The monkey-eaters, a monkey, and a monk

April 25, 2011

Stragglers
Sometimes called Lost Soldiers, these poor fellows were left behind in the jungle during the Wizard Wars of long ago.  Perhaps they were prisoners of war, left for dead with injuries and no provisions, deserters, or conscientious objectors.  Maybe their commanders never released them of their duties, and they’ve stayed at their post for centuries.  Whatever the case may be, the jungle has welcomed and recruited them as her own soldiers…damning them to bound duty for all of their remaining un-life.  Stragglers may be found patrolling the jungle with blank expression or fiercely defending their post with suicidal determination.  They often set traps and seldom attack unless as an ambush, but they will fight to the death if cornered.  Their final breath is always one of great relief.

Some Stragglers have a taste for human flesh, which they blithely call “monkey meat”.  Others lead a more docile existence, tending gardens of purple potatoes and other jungle vegetables.  They often communicate in delusional gibberish and non sequitur.  For example:
• “It is with much embarrassment that I am still alive.”
• (With an arrow protruding from chest.) “That is not an arrow. We just imagine the arrows because we fear them.”
• “Come on! Kill me! I’m here! Come on! Do it now! Kill me!”
• “They’re all gone, sir…I’m the last one, sir.”
• (Extending own arm.) “When I’m dead, you can eat this.”

The Ancient Orangutan is an immortal and knows practically everything.  He can speak all languages but prefers to stay quiet.   Anything he does say is always deep and thoughtful, but he occasionally tells a subtle joke laden with knowledge, followed by a wide toothy grin.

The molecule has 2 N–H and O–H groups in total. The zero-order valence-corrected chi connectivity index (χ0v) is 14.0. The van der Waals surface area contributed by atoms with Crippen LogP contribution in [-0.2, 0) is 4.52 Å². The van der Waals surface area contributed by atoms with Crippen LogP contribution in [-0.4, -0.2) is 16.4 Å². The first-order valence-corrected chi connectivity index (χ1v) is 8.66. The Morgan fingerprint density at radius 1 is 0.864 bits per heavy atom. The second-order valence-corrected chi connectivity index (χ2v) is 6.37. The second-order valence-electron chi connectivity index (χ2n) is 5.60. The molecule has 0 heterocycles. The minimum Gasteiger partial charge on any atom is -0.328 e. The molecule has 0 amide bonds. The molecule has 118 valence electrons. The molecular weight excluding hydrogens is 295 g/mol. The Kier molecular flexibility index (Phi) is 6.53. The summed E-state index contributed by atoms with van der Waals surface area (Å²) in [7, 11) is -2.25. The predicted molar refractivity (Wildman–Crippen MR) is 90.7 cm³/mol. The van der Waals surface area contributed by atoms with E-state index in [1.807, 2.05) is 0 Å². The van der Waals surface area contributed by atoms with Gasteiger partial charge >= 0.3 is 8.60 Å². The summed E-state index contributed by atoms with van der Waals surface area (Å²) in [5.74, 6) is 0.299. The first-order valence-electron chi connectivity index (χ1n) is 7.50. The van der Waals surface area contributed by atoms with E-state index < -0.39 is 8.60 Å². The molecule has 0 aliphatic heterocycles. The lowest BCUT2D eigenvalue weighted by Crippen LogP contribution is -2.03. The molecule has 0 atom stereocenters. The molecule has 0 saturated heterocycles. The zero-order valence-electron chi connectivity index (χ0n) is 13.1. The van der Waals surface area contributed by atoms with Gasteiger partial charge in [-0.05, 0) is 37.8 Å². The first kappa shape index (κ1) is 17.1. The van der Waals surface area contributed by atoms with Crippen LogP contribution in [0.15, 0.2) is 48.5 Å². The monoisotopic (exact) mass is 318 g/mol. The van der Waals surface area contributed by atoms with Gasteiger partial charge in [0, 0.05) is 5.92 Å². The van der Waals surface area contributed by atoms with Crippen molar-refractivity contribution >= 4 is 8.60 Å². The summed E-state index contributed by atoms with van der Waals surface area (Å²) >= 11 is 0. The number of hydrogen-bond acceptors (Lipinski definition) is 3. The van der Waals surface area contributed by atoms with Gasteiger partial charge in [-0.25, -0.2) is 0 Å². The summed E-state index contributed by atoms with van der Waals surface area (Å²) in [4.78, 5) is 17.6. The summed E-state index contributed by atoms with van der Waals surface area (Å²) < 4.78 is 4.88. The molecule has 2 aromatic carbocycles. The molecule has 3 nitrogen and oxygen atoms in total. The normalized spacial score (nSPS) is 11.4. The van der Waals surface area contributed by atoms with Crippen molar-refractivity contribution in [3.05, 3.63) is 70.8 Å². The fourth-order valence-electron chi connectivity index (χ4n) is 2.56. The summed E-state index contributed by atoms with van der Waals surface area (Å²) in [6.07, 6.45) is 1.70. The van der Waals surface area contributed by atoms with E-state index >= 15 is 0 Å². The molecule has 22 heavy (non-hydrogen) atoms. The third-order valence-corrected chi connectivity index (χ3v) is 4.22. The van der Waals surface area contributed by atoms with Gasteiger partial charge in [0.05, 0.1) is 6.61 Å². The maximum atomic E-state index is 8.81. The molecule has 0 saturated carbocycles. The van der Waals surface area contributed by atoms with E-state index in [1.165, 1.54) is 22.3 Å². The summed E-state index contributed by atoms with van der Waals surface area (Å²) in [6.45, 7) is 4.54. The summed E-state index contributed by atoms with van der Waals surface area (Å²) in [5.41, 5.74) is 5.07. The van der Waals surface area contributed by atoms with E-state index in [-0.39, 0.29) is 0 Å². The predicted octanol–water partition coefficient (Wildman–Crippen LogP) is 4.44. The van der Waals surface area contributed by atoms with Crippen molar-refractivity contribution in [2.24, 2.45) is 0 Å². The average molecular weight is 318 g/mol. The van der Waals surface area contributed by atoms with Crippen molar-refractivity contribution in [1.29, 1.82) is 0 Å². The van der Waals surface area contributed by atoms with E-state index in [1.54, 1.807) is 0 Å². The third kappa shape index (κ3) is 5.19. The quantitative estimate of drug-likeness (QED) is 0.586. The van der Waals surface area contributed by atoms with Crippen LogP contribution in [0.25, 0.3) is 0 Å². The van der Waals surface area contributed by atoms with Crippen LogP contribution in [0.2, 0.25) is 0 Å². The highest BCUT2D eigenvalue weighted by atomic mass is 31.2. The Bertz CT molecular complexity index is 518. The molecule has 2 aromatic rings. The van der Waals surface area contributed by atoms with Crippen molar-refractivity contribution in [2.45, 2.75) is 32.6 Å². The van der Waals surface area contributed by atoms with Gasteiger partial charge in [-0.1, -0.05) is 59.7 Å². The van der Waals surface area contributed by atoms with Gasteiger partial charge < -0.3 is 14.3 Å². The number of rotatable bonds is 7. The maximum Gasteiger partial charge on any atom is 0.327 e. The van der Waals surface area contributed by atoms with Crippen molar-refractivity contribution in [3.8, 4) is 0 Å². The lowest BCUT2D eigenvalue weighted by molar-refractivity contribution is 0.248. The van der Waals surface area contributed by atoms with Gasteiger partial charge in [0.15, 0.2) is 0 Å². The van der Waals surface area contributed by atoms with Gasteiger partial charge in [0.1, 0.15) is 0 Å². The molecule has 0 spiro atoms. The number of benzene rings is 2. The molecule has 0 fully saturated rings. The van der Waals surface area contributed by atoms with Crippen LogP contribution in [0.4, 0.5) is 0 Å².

The Wandering Monk roams the jungle in search of Stragglers.  He grants their wish for death and then gives them a proper burial.  He carries a saung-gauk harp, the music of which pacifies Stragglers.  The monk never says a word, but communicates with others through the parrot that always sits on his shoulder.  The parrot can speak any language.

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3 Responses to “The monkey-eaters, a monkey, and a monk”

  1. […] the tunnels. By this time there were soldiers from both sides scattered throughout the jungle. Deserters, routed squads, and abandoned casualties. There may have been more soldiers lost in the bush, fighting to stay alive against the jungle, than […]

  2. […] Then, he finds a rusted metal sign.  It once said “Mac’s Mother Lode” but the first word is crossed out and it now says “Mayatashi’s Mother Lode”.  El Grande Loco looks around in mad excitement.  Seeing nothing he crashes through the foliage and comes to a small clearing.  There stands a small, wicked man, or what once was a man before enduring centuries of isolation and madness. […]

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